If you read Anne Applebaum's Iron Curtain as a manual on how to take over a state and turn it totalitarian, the first lesson, she says, would be on targeted violence. Applebaum's book, which was recently nominated for a National Book Award, describes how after World War II, the Soviet Union found potential dissidents everywhere.
"It really meant anybody who had a leadership role in society," she tells Fresh Air's Terry Gross. "This included priests, people who had been politicians, people who had been merchants before the war, and people who ran youth groups."
Originally published on Fri November 9, 2012 3:05 pm
Nigeria is the world's epicenter for polio. It's the only place where cases are ticking up, and it's been the source of outbreaks in other countries since 2003.
There was a disappointing update from public health officials Thursday about the polio situation in Nigeria. Despite beefed-up efforts to vaccinate kids and a flood of new resources, Nigeria still hasn't turned the corner on polio.
Chinese Communist Party leaders attend the opening session of the 18th Communist Party Congress at the Great Hall of the People in Beijing, on Thursday. The meeting marks the beginning of a once-in-a-decade transfer of power.
Credit Alexander F. Yuan / AP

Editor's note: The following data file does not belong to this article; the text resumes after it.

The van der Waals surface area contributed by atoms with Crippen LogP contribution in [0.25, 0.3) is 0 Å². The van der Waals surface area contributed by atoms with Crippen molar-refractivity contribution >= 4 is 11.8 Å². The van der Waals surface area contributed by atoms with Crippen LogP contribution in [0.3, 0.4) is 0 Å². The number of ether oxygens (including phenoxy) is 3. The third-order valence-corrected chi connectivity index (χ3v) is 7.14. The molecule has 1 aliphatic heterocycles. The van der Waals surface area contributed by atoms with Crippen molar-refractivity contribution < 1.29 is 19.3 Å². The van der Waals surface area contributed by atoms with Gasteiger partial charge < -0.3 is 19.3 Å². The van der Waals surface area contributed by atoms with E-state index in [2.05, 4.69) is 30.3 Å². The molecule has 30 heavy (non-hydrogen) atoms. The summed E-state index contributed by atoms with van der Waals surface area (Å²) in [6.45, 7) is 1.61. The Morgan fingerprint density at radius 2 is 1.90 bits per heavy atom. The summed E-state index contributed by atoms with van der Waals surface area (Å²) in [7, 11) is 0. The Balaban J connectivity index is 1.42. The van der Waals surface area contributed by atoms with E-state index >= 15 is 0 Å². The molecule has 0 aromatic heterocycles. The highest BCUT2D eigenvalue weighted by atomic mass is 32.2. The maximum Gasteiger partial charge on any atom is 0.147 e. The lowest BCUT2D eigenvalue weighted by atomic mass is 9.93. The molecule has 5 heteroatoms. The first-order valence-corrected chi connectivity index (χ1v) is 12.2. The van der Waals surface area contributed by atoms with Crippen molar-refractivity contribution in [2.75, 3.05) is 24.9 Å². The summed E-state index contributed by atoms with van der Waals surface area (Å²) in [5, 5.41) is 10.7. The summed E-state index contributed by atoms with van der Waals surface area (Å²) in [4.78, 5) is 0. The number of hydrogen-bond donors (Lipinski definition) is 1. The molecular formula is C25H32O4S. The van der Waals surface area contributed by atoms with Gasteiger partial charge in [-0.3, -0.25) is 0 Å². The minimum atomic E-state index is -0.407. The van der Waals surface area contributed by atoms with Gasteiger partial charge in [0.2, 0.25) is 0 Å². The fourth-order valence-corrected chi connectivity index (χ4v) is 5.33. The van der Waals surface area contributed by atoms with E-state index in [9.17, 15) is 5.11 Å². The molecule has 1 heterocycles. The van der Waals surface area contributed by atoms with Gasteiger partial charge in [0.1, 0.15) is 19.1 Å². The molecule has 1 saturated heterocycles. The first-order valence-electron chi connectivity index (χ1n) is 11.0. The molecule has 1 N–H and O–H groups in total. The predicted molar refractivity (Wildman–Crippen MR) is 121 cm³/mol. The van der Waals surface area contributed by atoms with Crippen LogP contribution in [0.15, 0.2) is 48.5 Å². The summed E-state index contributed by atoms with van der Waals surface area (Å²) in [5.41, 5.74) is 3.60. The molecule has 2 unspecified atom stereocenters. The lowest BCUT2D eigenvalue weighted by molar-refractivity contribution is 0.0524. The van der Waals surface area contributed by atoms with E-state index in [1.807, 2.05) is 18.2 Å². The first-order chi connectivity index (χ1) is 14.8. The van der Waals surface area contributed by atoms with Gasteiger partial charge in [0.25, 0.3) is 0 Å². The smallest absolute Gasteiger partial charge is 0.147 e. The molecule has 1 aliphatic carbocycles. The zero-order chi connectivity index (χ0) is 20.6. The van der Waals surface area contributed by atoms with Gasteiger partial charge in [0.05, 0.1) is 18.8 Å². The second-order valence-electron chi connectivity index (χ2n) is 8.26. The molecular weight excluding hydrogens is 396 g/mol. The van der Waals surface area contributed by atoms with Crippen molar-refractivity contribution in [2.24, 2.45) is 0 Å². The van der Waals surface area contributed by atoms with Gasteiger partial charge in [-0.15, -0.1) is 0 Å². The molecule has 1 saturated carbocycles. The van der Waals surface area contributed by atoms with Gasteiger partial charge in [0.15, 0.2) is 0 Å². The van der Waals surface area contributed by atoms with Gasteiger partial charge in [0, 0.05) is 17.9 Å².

During his speech Thursday, Chinese President Hu Jintao, who is also the top party official, warned delegates that corruption could be "fatal" to the party and even cause "the fall of the state."
Two days after the U.S. election, another major political development is unfolding on the other side of the world. China began its once-in-a-decade transition of power on Thursday with the opening of its 18th Communist Party Congress.
With its lack of personalities or political platforms, it is almost diametrically opposed to the hurly-burly of U.S. elections. In Beijing, the message was about fighting corruption and keeping the Communist Party in power.
Originally published on Thu November 8, 2012 5:43 pm
Florida is again having problems determining the winner of its presidential vote. But its difficulties are entirely different from the ones that kept the nation in suspense for more than a month back in 2000.
"It was just a convergence of things that were an embarrassment to Florida," says Susan MacManus, a political scientist at the University of South Florida in Tampa.
Jared Loughner, the 24-year-old who pleaded guilty to killing six people and wounding 13 others during a shooting spree at a congressional meet-and-greet in Tucson, Ariz., will spend the rest of his life in prison.
Loughner was sentenced today as a U.S. District Court in Tucson, Ariz.
Before the judge handed down his punishment, victims and their families addressed Loughner and the court.
Members of the alternative rock and rap band Flobots say their new album was inspired by the Arab Spring protests and the U.S. Occupy movement. Circles of protesters in Cairo's Tahrir Square gave them the idea for the title song, "The Circle in the Square." Three group members talk to host Michel Martin about the intersection of art and politics.
The election is over and the deadline for the so-called "fiscal cliff" is drawing closer. Host Michel Martin speaks with NPR Senior Business Editor Marilyn Geewax about how the two relate, and what it could mean for America's economic future.